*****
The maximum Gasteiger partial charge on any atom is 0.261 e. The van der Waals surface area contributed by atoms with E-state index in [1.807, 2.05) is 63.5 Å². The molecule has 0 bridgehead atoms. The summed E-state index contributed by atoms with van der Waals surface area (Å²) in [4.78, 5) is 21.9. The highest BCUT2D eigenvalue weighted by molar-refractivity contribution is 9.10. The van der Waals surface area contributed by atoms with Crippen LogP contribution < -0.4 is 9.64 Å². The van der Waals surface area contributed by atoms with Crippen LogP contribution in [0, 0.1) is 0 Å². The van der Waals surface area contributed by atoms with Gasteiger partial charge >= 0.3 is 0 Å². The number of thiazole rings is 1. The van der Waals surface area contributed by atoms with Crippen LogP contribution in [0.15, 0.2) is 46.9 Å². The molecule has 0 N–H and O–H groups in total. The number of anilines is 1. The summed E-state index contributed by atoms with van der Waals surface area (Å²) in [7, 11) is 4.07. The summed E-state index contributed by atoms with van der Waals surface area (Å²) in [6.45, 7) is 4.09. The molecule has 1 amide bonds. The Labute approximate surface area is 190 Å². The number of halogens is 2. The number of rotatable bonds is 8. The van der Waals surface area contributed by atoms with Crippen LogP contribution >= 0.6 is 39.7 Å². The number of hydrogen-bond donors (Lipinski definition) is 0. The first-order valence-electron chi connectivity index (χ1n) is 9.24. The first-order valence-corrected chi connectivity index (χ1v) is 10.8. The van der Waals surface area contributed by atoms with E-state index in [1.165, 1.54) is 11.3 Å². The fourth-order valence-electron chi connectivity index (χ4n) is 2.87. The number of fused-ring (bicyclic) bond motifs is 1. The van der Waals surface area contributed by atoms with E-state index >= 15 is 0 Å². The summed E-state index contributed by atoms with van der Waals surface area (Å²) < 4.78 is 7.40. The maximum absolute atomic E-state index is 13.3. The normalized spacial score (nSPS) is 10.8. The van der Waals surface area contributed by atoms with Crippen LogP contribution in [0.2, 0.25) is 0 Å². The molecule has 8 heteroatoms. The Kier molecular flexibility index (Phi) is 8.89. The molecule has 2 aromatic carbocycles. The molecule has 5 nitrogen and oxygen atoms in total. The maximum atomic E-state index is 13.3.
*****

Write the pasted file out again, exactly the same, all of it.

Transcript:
The maximum Gasteiger partial charge on any atom is 0.261 e. The van der Waals surface area contributed by atoms with E-state index in [1.807, 2.05) is 63.5 Å². The molecule has 0 bridgehead atoms. The summed E-state index contributed by atoms with van der Waals surface area (Å²) in [4.78, 5) is 21.9. The highest BCUT2D eigenvalue weighted by molar-refractivity contribution is 9.10. The van der Waals surface area contributed by atoms with Crippen LogP contribution < -0.4 is 9.64 Å². The van der Waals surface area contributed by atoms with Crippen LogP contribution in [0, 0.1) is 0 Å². The van der Waals surface area contributed by atoms with Gasteiger partial charge >= 0.3 is 0 Å². The number of thiazole rings is 1. The van der Waals surface area contributed by atoms with Crippen LogP contribution in [0.15, 0.2) is 46.9 Å². The molecule has 0 N–H and O–H groups in total. The number of anilines is 1. The summed E-state index contributed by atoms with van der Waals surface area (Å²) in [7, 11) is 4.07. The summed E-state index contributed by atoms with van der Waals surface area (Å²) in [6.45, 7) is 4.09. The molecule has 1 amide bonds. The Labute approximate surface area is 190 Å². The number of halogens is 2. The number of rotatable bonds is 8. The van der Waals surface area contributed by atoms with Crippen LogP contribution >= 0.6 is 39.7 Å². The number of hydrogen-bond donors (Lipinski definition) is 0. The first-order valence-electron chi connectivity index (χ1n) is 9.24. The first-order valence-corrected chi connectivity index (χ1v) is 10.8. The van der Waals surface area contributed by atoms with E-state index in [1.165, 1.54) is 11.3 Å². The fourth-order valence-electron chi connectivity index (χ4n) is 2.87. The number of fused-ring (bicyclic) bond motifs is 1. The van der Waals surface area contributed by atoms with E-state index >= 15 is 0 Å². The summed E-state index contributed by atoms with van der Waals surface area (Å²) < 4.78 is 7.40. The maximum absolute atomic E-state index is 13.3. The normalized spacial score (nSPS) is 10.8. The van der Waals surface area contributed by atoms with Crippen LogP contribution in [0.2, 0.25) is 0 Å². The molecule has 8 heteroatoms. The Kier molecular flexibility index (Phi) is 8.89. The molecule has 2 aromatic carbocycles. The molecule has 5 nitrogen and oxygen atoms in total. The maximum atomic E-state index is 13.3.